The ‘Daniel’ storm released a total of 8 billion tons of water on Thessaly in central Greece, Environment and Energy Minister Thodoros Skylakakis said in a statement on antiflood planning released on Friday, more than was projected for a once-in-a-millennium storm.
Explaining the factors Greece currently faces, Skylakakis said that:
a) The antiflooding projects in Greece are based on projections of extreme storms happening once in 50 years, but Daniel released an amount of water forecast (ca 6-8 billion tons of water) for a millennium storm, exceeding even that projection. Daniel generated 3 times the volume of water forecast for a storm occurring every 50 years, he said.
b) Antiflooding works are based on 2018 plans, but projections pointing to likely flood areas assume that the water falls in equal amounts at all areas and steadily through the day. Also, projections do not include the factor of materials carried by the flood. Any plan can only be as strong as its weakest point in terms of a single or multiple drain basins, he underlined.
c) In Greece, the dispersion of responsibilities and agencies implementing the antiflooding plans is a structural weakness of antiflood planning, as agencies vary in abilities and effectiveness.
d) The climate crisis has two outstanding features, Skylakakis added: first, in the next 30 years at least it is non-reversible and possibly worsening, with phenomena that did not exist in previous centuries; second, the climate models for these phenomena are incomplete. “Therefore our plan should be based on a hypothesis of an unfavorable, realistic possibility,” the minister underined.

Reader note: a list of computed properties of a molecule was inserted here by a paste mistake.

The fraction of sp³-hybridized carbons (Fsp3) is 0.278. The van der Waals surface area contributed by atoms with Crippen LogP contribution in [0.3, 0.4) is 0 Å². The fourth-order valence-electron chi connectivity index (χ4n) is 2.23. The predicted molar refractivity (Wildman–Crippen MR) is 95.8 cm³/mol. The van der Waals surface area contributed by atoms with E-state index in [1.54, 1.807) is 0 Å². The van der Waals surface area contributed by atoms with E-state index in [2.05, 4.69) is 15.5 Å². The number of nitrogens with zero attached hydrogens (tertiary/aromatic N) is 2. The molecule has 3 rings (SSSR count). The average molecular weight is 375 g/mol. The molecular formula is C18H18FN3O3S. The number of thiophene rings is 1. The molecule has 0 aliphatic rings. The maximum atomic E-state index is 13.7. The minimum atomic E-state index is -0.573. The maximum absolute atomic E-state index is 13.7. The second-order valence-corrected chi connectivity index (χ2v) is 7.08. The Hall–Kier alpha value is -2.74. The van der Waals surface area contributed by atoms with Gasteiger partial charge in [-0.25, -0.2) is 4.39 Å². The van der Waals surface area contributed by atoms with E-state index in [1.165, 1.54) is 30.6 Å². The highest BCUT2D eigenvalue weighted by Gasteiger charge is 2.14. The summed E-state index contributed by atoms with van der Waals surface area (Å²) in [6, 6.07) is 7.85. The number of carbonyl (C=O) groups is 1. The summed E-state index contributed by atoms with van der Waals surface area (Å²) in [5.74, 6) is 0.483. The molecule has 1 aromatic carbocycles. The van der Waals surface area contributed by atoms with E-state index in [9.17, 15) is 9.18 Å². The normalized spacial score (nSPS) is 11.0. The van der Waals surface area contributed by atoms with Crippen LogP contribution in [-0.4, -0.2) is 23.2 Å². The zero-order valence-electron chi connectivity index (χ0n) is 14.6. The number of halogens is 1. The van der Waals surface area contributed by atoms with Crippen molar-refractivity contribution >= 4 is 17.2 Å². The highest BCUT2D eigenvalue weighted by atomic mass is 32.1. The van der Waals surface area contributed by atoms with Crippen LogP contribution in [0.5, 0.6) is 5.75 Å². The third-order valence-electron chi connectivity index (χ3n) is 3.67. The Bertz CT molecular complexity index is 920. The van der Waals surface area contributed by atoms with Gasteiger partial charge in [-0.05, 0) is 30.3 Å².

Summarizing the work carried out in the government’s first term, he said, “The government invested in significan antiflooding works, after the Ianos storm [September 2020], which are at various degrees of implementation, while it has also begun the consolidation of policy in anything related to overseeing the water issue, despite the raging reaction of the main opposition, by instituting the Regulatory Authority for Waste, Energy and Waters.”
Skylakakis said the experience of a millennium-occurring flood, which was not foreseen, changes Greece’s hydrological factors and demands a comprehensive review and update of the antiflooding planning. This should include the following: improved climate models for a better forecast of ‘hyperflood’ frequency and introduce dynamic forecast models for floods; any level of preparation for floods must be guaranteed to be in place everywhere, work effectively, and follow a strict construction timetable; and the idea of resilience should top all priorities and be supported by serious funding, in this uncertain future, with a priority always to protect human lives – in other words, he said, works should be resilient for floods of a magnitude happening every 1,000 years even if the general level of flooding preparations is for less intense floodling, and it should include production infrastructure and activities of the private sector, he said.
“The implementation of this planning requires time for study. At the same time, however, it must begin and be implemented at very high speeds, because we simply do not know how much time we have,” the Environment and Energy minister warned.